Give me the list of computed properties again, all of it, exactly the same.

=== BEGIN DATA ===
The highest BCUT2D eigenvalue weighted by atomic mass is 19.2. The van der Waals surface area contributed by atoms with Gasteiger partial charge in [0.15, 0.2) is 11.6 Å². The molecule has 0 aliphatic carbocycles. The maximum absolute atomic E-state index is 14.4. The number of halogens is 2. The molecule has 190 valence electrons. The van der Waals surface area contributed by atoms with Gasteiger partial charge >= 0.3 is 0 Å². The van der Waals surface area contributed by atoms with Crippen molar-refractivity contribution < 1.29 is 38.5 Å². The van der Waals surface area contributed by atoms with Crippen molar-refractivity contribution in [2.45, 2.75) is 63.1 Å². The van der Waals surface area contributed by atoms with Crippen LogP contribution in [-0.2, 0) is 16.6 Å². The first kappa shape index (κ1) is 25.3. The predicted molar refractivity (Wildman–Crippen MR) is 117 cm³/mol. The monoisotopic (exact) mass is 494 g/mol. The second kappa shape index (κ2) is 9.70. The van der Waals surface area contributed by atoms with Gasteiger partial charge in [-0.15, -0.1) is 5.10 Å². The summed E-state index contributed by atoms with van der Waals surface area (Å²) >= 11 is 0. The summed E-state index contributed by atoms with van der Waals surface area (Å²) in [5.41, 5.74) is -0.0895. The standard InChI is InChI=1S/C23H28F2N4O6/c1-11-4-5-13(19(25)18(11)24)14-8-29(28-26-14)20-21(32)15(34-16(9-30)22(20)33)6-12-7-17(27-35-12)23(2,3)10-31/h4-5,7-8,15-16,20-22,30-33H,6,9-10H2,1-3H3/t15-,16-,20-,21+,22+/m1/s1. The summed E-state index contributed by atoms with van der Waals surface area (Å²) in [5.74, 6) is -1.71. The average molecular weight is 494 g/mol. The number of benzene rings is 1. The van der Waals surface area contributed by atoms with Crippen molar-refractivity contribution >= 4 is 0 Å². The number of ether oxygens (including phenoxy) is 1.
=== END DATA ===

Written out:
The highest BCUT2D eigenvalue weighted by atomic mass is 19.2. The van der Waals surface area contributed by atoms with Gasteiger partial charge in [0.15, 0.2) is 11.6 Å². The molecule has 0 aliphatic carbocycles. The maximum absolute atomic E-state index is 14.4. The number of halogens is 2. The molecule has 190 valence electrons. The van der Waals surface area contributed by atoms with Gasteiger partial charge >= 0.3 is 0 Å². The van der Waals surface area contributed by atoms with Crippen molar-refractivity contribution < 1.29 is 38.5 Å². The van der Waals surface area contributed by atoms with Crippen molar-refractivity contribution in [2.45, 2.75) is 63.1 Å². The van der Waals surface area contributed by atoms with Crippen LogP contribution in [-0.2, 0) is 16.6 Å². The first kappa shape index (κ1) is 25.3. The predicted molar refractivity (Wildman–Crippen MR) is 117 cm³/mol. The monoisotopic (exact) mass is 494 g/mol. The second kappa shape index (κ2) is 9.70. The van der Waals surface area contributed by atoms with Gasteiger partial charge in [-0.15, -0.1) is 5.10 Å². The summed E-state index contributed by atoms with van der Waals surface area (Å²) >= 11 is 0. The summed E-state index contributed by atoms with van der Waals surface area (Å²) in [5.41, 5.74) is -0.0895. The standard InChI is InChI=1S/C23H28F2N4O6/c1-11-4-5-13(19(25)18(11)24)14-8-29(28-26-14)20-21(32)15(34-16(9-30)22(20)33)6-12-7-17(27-35-12)23(2,3)10-31/h4-5,7-8,15-16,20-22,30-33H,6,9-10H2,1-3H3/t15-,16-,20-,21+,22+/m1/s1. The summed E-state index contributed by atoms with van der Waals surface area (Å²) in [5.74, 6) is -1.71. The average molecular weight is 494 g/mol. The number of benzene rings is 1. The van der Waals surface area contributed by atoms with Crippen molar-refractivity contribution >= 4 is 0 Å². The number of ether oxygens (including phenoxy) is 1.